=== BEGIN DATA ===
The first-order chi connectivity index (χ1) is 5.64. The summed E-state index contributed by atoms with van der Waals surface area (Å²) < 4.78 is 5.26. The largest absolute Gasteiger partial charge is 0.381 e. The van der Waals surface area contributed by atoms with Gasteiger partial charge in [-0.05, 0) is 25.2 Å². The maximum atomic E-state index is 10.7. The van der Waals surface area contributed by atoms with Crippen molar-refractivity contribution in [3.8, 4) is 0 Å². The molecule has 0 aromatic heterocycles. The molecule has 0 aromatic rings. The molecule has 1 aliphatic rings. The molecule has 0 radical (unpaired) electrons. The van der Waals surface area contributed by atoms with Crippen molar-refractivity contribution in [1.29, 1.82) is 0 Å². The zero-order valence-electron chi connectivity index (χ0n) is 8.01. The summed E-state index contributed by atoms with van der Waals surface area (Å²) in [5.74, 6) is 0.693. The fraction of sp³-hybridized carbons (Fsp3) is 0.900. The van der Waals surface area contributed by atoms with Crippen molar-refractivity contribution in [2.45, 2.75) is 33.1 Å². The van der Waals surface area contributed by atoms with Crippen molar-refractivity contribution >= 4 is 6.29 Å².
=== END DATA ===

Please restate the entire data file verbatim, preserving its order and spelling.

The first-order chi connectivity index (χ1) is 5.64. The summed E-state index contributed by atoms with van der Waals surface area (Å²) < 4.78 is 5.26. The largest absolute Gasteiger partial charge is 0.381 e. The van der Waals surface area contributed by atoms with Gasteiger partial charge in [-0.05, 0) is 25.2 Å². The maximum atomic E-state index is 10.7. The van der Waals surface area contributed by atoms with Crippen molar-refractivity contribution in [3.8, 4) is 0 Å². The molecule has 0 aromatic heterocycles. The molecule has 0 aromatic rings. The molecule has 1 aliphatic rings. The molecule has 0 radical (unpaired) electrons. The van der Waals surface area contributed by atoms with Crippen molar-refractivity contribution in [1.29, 1.82) is 0 Å². The zero-order valence-electron chi connectivity index (χ0n) is 8.01. The summed E-state index contributed by atoms with van der Waals surface area (Å²) in [5.74, 6) is 0.693. The fraction of sp³-hybridized carbons (Fsp3) is 0.900. The van der Waals surface area contributed by atoms with Crippen molar-refractivity contribution in [2.45, 2.75) is 33.1 Å². The van der Waals surface area contributed by atoms with Crippen molar-refractivity contribution >= 4 is 6.29 Å².